PAlisa Anderson’s children followed her into the kitchen from a young age. Now in their tweenage years, they have reached full-fledged sous-chef status. “I feel like people really underestimate how capable kids are at that age,” she says.
Chopping, peeling and picking are now part of their tasks in the kitchen – and they are particularly adept at the last task. Whilst children aren’t your normal kitchen handlers as much of Australia is in lockdown, cooking together can be a great way to spend time and learn something new.
Here are a few recipes to get you started.
Pancakes and pizza are both classic dishes to make with kids, between sifting flour, sprinkling, and relatively quick gratification. That makes Beth Bentley’s recipe for magic pizza a double winner – it’s a pizza and a pancake at the same time, and it can be made in under half an hour.
Not quite as quick but just as easy is David Atherton’s pasta bake, which is endlessly customizable between choosing pasta shapes and choosing “whatever you want,” he writes.
If you’re looking for a dish that kids can make unaided, “Eggs are great,” says Anderson. If you have a rice cooker, she recommends an especially nutritious make-it-yourself meal for kids. “My kids know how to cook rice in a rice pot,” she says, noting that first-time users should be taught to pay attention to the steam that comes out when the pot is opened. Have your kids put on a portion of rice, and when it’s half-boiled, wash an egg carefully, put it in the rice cooker with the shell and all, using a spoon to avoid getting burned, and wait until the Rice ready is ready cooking. “Then, when it’s cool enough, you peel the egg,” it says back into the rice, “and mix it with some fish sauce.”
For younger kids, try something that’s part meal and part play dough, like Rachel Roddy’s handmade pici pasta with pea and ricotta sauce. “Kids like mixing flour and water and then beating into a dough, stirring, separating eggs, baking pizza, slicing cookies,” she writes. “They’re completely immersed in the process.” Making these worm-like pici is “pasty fun.”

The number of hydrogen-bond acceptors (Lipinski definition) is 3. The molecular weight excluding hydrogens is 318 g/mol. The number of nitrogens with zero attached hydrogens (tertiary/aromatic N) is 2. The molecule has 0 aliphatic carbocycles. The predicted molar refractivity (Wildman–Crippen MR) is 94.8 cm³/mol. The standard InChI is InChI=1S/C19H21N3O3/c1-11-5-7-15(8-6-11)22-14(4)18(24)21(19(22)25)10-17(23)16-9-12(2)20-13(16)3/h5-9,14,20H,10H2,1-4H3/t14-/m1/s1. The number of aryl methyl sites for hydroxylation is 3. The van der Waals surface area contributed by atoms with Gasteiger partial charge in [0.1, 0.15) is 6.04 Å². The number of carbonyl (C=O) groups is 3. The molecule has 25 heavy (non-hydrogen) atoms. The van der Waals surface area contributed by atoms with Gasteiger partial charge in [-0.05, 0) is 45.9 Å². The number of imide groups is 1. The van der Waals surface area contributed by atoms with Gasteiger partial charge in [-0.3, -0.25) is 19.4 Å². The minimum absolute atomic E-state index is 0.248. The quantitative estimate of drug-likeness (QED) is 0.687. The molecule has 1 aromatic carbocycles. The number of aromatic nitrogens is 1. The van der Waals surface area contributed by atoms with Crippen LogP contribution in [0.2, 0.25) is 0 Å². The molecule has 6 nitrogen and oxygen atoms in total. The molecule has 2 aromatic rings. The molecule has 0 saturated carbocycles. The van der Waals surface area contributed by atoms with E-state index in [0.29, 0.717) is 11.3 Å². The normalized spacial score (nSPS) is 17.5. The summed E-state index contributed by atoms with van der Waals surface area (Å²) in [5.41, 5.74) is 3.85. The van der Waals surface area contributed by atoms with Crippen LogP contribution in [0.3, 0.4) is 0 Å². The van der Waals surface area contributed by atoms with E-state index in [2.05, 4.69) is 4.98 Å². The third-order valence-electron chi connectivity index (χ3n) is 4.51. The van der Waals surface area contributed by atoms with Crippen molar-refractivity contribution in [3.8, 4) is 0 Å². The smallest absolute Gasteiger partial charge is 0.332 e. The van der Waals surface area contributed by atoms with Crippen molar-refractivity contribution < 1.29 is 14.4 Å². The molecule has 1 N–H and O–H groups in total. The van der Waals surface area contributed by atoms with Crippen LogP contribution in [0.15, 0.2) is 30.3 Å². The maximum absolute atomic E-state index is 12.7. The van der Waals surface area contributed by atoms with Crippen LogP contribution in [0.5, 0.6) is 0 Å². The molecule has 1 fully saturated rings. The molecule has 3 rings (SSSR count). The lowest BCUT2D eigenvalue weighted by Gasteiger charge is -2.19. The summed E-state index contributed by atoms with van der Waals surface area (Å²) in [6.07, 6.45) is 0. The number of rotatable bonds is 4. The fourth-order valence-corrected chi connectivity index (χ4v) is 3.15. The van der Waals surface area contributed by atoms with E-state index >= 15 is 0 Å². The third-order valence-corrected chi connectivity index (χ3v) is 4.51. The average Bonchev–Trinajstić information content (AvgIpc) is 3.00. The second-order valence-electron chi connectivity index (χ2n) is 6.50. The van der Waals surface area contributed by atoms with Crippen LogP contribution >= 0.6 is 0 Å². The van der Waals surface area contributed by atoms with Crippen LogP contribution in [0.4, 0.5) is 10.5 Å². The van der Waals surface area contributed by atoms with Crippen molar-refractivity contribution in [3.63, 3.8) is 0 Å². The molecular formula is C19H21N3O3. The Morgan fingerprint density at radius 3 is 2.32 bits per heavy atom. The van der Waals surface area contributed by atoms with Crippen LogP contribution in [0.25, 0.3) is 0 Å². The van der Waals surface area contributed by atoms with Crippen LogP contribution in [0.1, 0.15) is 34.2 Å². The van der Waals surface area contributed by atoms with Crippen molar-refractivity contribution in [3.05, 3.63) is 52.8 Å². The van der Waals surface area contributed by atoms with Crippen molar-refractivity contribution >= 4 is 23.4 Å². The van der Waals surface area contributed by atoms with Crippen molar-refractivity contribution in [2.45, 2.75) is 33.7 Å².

When making soup, Anderson applies her children’s nimble hands to the quest for treasure – by picking stick bones clean. “You can pretty much use any bones, chicken carcasses… Basically you separate the broth from all the parts and once the parts have cooled, the kids go hunting. It’s like an archaeological dig, but for food.” Recently, she made a broth with beef bones that lived in the freezer, and “after the bones cooled, I gave the kids crab pickers and asked them to pick all the meat off the marrow bones , all the sticky bits from the knuckles, the soft bits of sinew… all the jelly bits that the kids are responsible for, and then they go back into the soup. Along with the good texture, there’s an added benefit: “They pick it a lot cleaner than me, it’s like picking your nose.” Anderson simmered and skimmed her broth all day, using vegetable peelings and other leftovers, and adding at the end fresh vegetables, boiled beans and fried fish. But if you’re new to bearing making, here’s a guide.
Yotam Ottolenghi suggests preparing his mozzarella rice cakes, which require shaping with your hands, on a full stomach. That’s because kids are “a lot more focused when they’re not hungry — so these are ideal because they can be made a day ahead and fried the next day.”
Uyen Luu compares Vietnamese summer rolls to sandwiches – “you can put anything in them and kids love them”. Her recipe uses omelet and avocado, and while making the dish, the kids are “allowed to touch everything and assemble the roll however they like.”
If you are afraid of getting burned, even young children can get involved in preparing recipes without cooking, which is also an exercise in patience. Made from chia seeds and blueberries, the overnight oats by David Frenkiel and Luise Vindahl have a pleasantly sticky frog spawn quality.
For Felicity Cloake, it’s not only fun to say fruit fools, but it’s “just right for little kids” because it’s delicious and “stupidly quick and easy to whip up…you can make it with just about any fruit you like, Make it vegan, dress it up for a special occasion, or make it so healthy you could even eat it for breakfast.”
Even in the depths of winter, making homemade paddle pops is still fun – especially these relatively healthy, very pretty ones from Ottolenghi, made with yoghurt and surprisingly beetroot.
If you’re looking for an intricate, multi-day, part cooking, part craft project, Kim Joy’s Chocolate Cake Terrarium is for you. The jelly rocks need to be made several days in advance, then there are the dinosaur cookies, the colorful sprinkles, the chocolate mousse, and the cake itself. It all culminates in the final act of fun: assembling the dish. Just make sure you have a fishbowl lying around before you start.
For something simpler, Jackie Middleton’s impossible cake, which bakes with a “perfectly wobbly” custard center, can be made in just over an hour. “I’ve taught my kids the recipe and made dozens of variations along the way,” she writes.
After all, there’s always a bag cake mix for a simple win. Canstar polled 1,300 Australians to find the best of the bunch, and Aldi’s White Mill version came out on top.
What did you cook with your children? Share ideas and suggestions in the comments.